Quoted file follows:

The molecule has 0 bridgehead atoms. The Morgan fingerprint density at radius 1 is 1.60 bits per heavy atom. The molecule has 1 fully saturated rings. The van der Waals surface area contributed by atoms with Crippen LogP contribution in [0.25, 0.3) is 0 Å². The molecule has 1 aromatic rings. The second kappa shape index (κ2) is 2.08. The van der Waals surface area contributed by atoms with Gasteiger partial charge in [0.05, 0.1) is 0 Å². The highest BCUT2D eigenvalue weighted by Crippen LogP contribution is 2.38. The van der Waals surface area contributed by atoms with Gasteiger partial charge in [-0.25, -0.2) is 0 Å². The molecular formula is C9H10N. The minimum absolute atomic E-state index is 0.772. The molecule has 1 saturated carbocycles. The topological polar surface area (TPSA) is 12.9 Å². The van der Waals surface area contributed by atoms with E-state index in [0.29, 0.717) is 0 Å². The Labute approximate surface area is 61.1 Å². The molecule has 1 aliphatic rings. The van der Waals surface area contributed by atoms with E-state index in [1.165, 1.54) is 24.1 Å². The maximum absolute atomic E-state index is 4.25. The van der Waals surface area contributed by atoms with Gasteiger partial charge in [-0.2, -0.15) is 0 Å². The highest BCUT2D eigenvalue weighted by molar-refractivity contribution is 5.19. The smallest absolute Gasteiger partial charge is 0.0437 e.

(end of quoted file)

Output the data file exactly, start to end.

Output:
The molecule has 0 bridgehead atoms. The Morgan fingerprint density at radius 1 is 1.60 bits per heavy atom. The molecule has 1 fully saturated rings. The van der Waals surface area contributed by atoms with Crippen LogP contribution in [0.25, 0.3) is 0 Å². The molecule has 1 aromatic rings. The second kappa shape index (κ2) is 2.08. The van der Waals surface area contributed by atoms with Gasteiger partial charge in [0.05, 0.1) is 0 Å². The highest BCUT2D eigenvalue weighted by Crippen LogP contribution is 2.38. The van der Waals surface area contributed by atoms with Gasteiger partial charge in [-0.25, -0.2) is 0 Å². The molecular formula is C9H10N. The minimum absolute atomic E-state index is 0.772. The molecule has 1 saturated carbocycles. The topological polar surface area (TPSA) is 12.9 Å². The van der Waals surface area contributed by atoms with E-state index in [0.29, 0.717) is 0 Å². The Labute approximate surface area is 61.1 Å². The molecule has 1 aliphatic rings. The van der Waals surface area contributed by atoms with E-state index in [1.165, 1.54) is 24.1 Å². The maximum absolute atomic E-state index is 4.25. The van der Waals surface area contributed by atoms with Gasteiger partial charge in [-0.2, -0.15) is 0 Å². The highest BCUT2D eigenvalue weighted by molar-refractivity contribution is 5.19. The smallest absolute Gasteiger partial charge is 0.0437 e.